From Tropics of Meta – The Caning of Charles Sumner in the U.S. Senate: White Supremacist Violence in and Pixels
But in the mid-nineteenth century, conditions for obtaining second-hand glimpses of dramatic public events were strikingly different. There is no Zapruder film of President Lincoln’s assassination in 1865; no hand-held video of John Wilkes Booth leaping from the presidential box at Ford’s Theater; no audio recording of the embittered actor shouting “sic semper tyrannis!” Long before the existence of pocket cameras and phones of any sort, it fell to artists to interpret such events for American citizens, turning written accounts into lithograph images.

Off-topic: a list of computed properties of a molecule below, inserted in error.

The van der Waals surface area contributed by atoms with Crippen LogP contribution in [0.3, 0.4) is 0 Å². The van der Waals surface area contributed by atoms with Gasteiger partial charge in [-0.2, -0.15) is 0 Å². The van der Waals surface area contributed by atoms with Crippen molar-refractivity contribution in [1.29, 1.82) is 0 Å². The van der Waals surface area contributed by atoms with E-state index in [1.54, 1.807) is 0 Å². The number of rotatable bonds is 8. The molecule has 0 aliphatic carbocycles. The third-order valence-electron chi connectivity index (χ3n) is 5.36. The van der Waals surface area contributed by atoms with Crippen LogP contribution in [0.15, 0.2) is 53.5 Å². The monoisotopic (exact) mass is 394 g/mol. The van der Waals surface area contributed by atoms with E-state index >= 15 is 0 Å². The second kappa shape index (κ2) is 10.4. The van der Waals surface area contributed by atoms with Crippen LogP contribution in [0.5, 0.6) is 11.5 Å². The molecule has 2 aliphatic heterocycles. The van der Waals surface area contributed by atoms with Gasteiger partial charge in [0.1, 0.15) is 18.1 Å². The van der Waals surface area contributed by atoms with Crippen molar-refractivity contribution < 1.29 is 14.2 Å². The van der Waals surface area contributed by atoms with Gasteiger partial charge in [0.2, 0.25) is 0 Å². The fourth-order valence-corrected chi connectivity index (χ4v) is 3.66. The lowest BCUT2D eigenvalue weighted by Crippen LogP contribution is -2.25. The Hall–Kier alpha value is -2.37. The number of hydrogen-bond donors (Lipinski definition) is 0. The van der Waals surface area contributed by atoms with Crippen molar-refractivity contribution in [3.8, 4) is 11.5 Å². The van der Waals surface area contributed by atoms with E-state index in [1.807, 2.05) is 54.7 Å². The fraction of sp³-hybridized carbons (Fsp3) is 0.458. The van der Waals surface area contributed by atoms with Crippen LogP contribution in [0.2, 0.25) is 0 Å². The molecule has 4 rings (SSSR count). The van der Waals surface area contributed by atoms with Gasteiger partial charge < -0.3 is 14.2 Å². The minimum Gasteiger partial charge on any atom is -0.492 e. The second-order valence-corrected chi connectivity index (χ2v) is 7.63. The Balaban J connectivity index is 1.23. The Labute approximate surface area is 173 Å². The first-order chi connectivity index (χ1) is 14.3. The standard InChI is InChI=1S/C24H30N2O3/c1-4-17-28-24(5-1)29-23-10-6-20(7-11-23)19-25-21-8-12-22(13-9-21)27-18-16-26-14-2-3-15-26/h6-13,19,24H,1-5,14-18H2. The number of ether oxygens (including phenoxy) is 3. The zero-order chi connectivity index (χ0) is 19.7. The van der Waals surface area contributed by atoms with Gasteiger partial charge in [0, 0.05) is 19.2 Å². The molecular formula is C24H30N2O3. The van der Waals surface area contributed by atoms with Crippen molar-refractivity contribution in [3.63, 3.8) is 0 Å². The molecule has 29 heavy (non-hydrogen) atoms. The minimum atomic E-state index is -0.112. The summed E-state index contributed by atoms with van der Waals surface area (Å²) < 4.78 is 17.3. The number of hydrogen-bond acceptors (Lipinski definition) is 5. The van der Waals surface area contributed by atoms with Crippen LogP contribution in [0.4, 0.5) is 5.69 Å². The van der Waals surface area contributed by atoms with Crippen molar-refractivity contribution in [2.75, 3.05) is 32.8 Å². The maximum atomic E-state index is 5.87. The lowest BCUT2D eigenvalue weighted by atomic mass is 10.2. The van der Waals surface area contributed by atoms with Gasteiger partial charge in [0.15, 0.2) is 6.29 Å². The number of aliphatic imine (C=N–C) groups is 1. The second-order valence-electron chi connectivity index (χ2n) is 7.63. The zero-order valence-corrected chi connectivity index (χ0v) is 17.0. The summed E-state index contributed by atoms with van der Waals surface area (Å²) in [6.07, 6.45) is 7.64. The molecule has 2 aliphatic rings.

Nine years before Lincoln’s murder, no one present in the Chamber of the U. S. Senate on May 22, 1856, possessed the technology to capture the turmoil created by the brutal caning of Senator Charles Sumner of Massachusetts. No recording exists to confirm the attacker’s claim that Sumner “bellowed like a calf” as blows rained down on his head.
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Categories: United States History